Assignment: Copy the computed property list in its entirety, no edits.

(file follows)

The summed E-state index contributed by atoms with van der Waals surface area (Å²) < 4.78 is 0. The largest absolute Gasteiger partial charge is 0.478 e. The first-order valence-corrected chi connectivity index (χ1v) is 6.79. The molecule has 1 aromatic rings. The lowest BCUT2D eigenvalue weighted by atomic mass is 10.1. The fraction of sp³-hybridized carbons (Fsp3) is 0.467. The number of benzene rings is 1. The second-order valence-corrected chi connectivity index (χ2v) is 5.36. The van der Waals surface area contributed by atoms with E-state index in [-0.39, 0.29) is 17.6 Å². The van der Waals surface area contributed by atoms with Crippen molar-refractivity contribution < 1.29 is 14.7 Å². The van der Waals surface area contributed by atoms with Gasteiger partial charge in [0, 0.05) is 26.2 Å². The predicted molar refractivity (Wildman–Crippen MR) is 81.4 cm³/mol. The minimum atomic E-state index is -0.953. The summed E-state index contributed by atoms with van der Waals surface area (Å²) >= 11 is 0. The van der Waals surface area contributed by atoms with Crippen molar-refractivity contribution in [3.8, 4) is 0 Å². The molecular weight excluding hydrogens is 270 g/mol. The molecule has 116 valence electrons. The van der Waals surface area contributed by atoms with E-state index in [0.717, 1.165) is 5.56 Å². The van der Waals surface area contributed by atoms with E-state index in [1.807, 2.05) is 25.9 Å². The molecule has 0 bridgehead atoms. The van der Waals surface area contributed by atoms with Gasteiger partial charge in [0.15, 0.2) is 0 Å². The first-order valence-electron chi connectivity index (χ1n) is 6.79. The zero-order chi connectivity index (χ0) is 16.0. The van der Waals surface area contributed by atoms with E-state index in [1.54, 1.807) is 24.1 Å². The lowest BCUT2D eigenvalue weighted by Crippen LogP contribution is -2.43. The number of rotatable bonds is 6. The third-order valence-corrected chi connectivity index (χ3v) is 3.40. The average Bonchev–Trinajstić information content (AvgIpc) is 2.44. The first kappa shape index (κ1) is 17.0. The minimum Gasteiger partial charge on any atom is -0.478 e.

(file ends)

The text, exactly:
The summed E-state index contributed by atoms with van der Waals surface area (Å²) < 4.78 is 0. The largest absolute Gasteiger partial charge is 0.478 e. The first-order valence-corrected chi connectivity index (χ1v) is 6.79. The molecule has 1 aromatic rings. The lowest BCUT2D eigenvalue weighted by atomic mass is 10.1. The fraction of sp³-hybridized carbons (Fsp3) is 0.467. The number of benzene rings is 1. The second-order valence-corrected chi connectivity index (χ2v) is 5.36. The van der Waals surface area contributed by atoms with E-state index in [-0.39, 0.29) is 17.6 Å². The van der Waals surface area contributed by atoms with Crippen molar-refractivity contribution < 1.29 is 14.7 Å². The van der Waals surface area contributed by atoms with Gasteiger partial charge in [0, 0.05) is 26.2 Å². The predicted molar refractivity (Wildman–Crippen MR) is 81.4 cm³/mol. The minimum atomic E-state index is -0.953. The summed E-state index contributed by atoms with van der Waals surface area (Å²) >= 11 is 0. The van der Waals surface area contributed by atoms with Crippen molar-refractivity contribution in [3.8, 4) is 0 Å². The molecular weight excluding hydrogens is 270 g/mol. The molecule has 116 valence electrons. The van der Waals surface area contributed by atoms with E-state index in [0.717, 1.165) is 5.56 Å². The van der Waals surface area contributed by atoms with E-state index in [1.807, 2.05) is 25.9 Å². The molecule has 0 bridgehead atoms. The van der Waals surface area contributed by atoms with Gasteiger partial charge in [0.15, 0.2) is 0 Å². The first-order valence-electron chi connectivity index (χ1n) is 6.79. The zero-order chi connectivity index (χ0) is 16.0. The van der Waals surface area contributed by atoms with E-state index in [1.54, 1.807) is 24.1 Å². The lowest BCUT2D eigenvalue weighted by Crippen LogP contribution is -2.43. The number of rotatable bonds is 6. The third-order valence-corrected chi connectivity index (χ3v) is 3.40. The average Bonchev–Trinajstić information content (AvgIpc) is 2.44. The first kappa shape index (κ1) is 17.0. The minimum Gasteiger partial charge on any atom is -0.478 e.